My heart is leading me to share something this morning that I have never been comfortable talking about. Perhaps it is something someone may need to read/hear. Here goes…
I can fix this
Years ago I was in a relationship with an addict. When I realized what was going on, I thought for sure I could help. Maybe I could fix this. In fact, I was sure I could.
After all, when someone says they love you, surely they will change for you. Right?
Sadly, this was my first mistake. No one can change unless they want to.
Let me be clear here…I’m not going to get in to the conversation about the addict. This is about the codependent in the relationship with the addict. I don’t pretend to even understand addiction. But I have been the codependent.
You’ve heard the word. When I first heard this, I thought NO. I’m not “codependent”. But what I didn’t understand was it wasn’t about being dependent on someone, it was about supporting someone to the point of it not being healthy for either of us.
Sometimes we don’t even realize we are doing it until things are really bad.
I remember trying to prove that I was doing everything to make things better. In a sense, I was playing a victim. At the time I didn’t see it that way, but looking back I see it clearly.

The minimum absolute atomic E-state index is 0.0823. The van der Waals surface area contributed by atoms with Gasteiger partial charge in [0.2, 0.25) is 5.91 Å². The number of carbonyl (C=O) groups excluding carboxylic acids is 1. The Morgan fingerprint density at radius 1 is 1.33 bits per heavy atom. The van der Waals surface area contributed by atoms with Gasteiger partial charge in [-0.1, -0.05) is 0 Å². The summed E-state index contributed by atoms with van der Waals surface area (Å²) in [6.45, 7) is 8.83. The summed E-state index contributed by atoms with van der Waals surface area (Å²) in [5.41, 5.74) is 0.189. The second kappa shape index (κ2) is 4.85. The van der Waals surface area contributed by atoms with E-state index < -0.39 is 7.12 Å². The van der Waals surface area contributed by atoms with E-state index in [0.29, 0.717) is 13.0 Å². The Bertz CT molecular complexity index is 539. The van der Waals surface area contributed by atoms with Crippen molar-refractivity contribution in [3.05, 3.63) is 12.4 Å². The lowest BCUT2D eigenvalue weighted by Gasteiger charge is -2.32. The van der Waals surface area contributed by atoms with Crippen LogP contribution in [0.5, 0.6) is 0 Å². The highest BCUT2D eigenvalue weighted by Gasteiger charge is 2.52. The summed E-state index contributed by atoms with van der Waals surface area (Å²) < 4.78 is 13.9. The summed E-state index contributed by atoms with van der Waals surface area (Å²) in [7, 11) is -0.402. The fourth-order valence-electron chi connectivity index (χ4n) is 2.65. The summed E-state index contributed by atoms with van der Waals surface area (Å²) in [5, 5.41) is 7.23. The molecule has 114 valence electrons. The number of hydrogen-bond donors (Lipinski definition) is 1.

Not just about addiction
Being codependent sometimes isn’t all about the addict or addiction even. It’s when we constantly react to bad behavior. It becomes a cycle.
In my situation the bad behavior would happen, and I would react. Then he would react, and I would react more. All that was happening was an escalation of the problem.
Typically once everything imploded, I was either screaming or crying. Then later the apologies would come and I would want to believe all was going to be ok. There’s the cycle I’m talking about.
How long are you going to do this?
There was a lot of time in rehab and counseling. He’d come back home and I’d walk on eggshells worried for the next shoe to drop. And it did. Almost like clockwork.
One day at a counseling appointment where we both attended, the counselor turned to me and said “How long are you going to do this?” I was furious. ME? I wasn’t the problem! How dare she even insinuate!
But oh how I was wrong.
As the counselor explained to me, as long as I continued reacting and repeating the same cycle, nothing would change.
She basically put the entire thing on my shoulders.
At first I was so mad I was seeing red. But after letting it settle in for a few hours, I realized exactly what she meant.
Just like with anything, when there is bad behavior, then yelling, then apologies…nothing changes. It was going to be up to me to change the cycle.